While in-person learning has resumed for many children and teens in New York state, some special-needs students continue to feel the residual effects of Covid-19 in an academic setting.

Because of this, Cornerstone Behavioral Services – a Wantagh-based agency that offers services to children with developmental disabilities – has adjusted its programs to benefit patients during the pandemic, said founder Nicole Iannarone.

“We are specifically targeting things that we wouldn’t have in the past because they weren’t an issue [then],” Iannarone said. “I don’t think we’ll be back to normal anytime soon, and we need to navigate this in a way where we can be functional, and the students can learn to cope and tolerate this new normal.”
Iannarone is a board-certified behavioral analyst who’s worked in the field since 2010. Her agency offers in-home services to individuals with autism, ranging from preschool children to adult learners. Cornerstone’s staff comprises bachelor’s-level behavioral therapists, registered behavioral technicians and board-certified behavioral analysts.

Typically, Cornerstone’s therapists visit a patient’s home on an individualized basis — depending on the level of care they need — and work one-on-one with the client, Iannarone said. Services are primarily offered through insurance.

“Some of these kids are ecstatic working from home,” said Joanna Wohlfarth, a registered behavioral technician at Cornerstone. “Others are happy initially, then a week down the line their mood shifts and they don’t like being home. Even if they’re not verbalizing it, it’s not the best thing for them.”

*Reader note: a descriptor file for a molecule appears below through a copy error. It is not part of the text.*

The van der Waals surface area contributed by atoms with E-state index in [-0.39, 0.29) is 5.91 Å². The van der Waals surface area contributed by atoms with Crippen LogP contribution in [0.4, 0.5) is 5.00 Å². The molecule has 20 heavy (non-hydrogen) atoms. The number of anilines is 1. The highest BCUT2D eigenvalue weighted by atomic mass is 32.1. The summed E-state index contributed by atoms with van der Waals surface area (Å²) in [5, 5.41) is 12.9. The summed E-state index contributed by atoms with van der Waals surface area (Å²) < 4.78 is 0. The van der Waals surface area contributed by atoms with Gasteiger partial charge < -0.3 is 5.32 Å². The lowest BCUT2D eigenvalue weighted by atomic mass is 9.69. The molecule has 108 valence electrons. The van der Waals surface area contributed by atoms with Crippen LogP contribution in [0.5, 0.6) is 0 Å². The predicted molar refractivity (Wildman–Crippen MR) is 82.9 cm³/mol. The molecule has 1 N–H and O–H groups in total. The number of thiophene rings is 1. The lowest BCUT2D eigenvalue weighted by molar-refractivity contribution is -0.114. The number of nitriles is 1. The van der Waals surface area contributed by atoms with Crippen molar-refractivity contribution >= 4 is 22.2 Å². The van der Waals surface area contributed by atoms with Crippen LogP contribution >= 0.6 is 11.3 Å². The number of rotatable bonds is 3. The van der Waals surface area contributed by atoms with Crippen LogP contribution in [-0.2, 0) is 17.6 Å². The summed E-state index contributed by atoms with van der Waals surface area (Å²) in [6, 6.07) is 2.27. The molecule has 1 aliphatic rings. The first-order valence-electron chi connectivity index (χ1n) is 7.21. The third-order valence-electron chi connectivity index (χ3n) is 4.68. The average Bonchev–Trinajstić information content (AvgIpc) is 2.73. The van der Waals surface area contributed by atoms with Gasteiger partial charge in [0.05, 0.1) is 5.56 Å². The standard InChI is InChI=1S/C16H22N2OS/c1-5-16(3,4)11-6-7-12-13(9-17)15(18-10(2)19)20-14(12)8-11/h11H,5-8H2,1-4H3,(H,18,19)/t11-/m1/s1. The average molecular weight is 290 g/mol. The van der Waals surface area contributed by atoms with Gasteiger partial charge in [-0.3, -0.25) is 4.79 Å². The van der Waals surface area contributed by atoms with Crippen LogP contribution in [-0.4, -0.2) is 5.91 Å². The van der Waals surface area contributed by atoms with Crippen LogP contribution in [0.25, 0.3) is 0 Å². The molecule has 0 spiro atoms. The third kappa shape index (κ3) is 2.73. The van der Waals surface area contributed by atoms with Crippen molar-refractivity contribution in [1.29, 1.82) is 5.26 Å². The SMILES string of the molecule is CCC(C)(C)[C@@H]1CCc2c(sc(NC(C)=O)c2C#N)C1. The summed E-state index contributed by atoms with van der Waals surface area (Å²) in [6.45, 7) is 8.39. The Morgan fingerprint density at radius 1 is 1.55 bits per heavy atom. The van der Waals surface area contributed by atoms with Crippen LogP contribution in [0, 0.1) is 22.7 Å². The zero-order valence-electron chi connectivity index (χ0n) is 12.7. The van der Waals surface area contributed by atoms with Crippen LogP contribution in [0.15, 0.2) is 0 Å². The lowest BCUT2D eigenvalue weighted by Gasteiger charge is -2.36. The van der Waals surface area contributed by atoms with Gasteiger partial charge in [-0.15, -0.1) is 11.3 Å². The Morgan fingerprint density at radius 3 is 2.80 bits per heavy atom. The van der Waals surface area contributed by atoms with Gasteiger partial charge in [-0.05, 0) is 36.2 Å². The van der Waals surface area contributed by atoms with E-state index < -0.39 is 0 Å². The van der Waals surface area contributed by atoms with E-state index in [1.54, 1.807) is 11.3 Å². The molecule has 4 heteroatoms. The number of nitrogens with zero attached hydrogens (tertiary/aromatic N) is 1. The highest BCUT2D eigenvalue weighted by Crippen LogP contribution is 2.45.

But how can families ensure their special-needs children are receiving the resources they need during the pandemic? Know what’s available, Iannarone said. “I can’t tell you how many families I work with that didn’t even know they could access any resources through their insurance,” she added.

In the meantime, Iannarone recommended parents create a schedule for their children to instill a sense of structure and consistency, as outside-of-the-home activities are crucial for future development.

A Merrick mother, who the Herald is not identifying because of HIPAA laws, has partnered with Cornerstone since August 2019. She said the at-home program helped her 5-year-old autistic son challenge himself.

Finding the right services for her son, a preschooler in the North Merrick School District, was no easy feat, she said. But from the moment she spoke with Iannarone over the phone, the mother said she “knew instantly that this was who I wanted to work with.”

“The relationships that he’s developed with his at-home therapists are amazing,” she added. “When he is pushed and challenged to do things that are hard for him, rather than getting overwhelmed or flustered, he falls back on the relationship with them. . . They really motivate him in that way.”

For more information about Cornerstone Behavioral Services, call (516) 993-7844 or email Iannarone at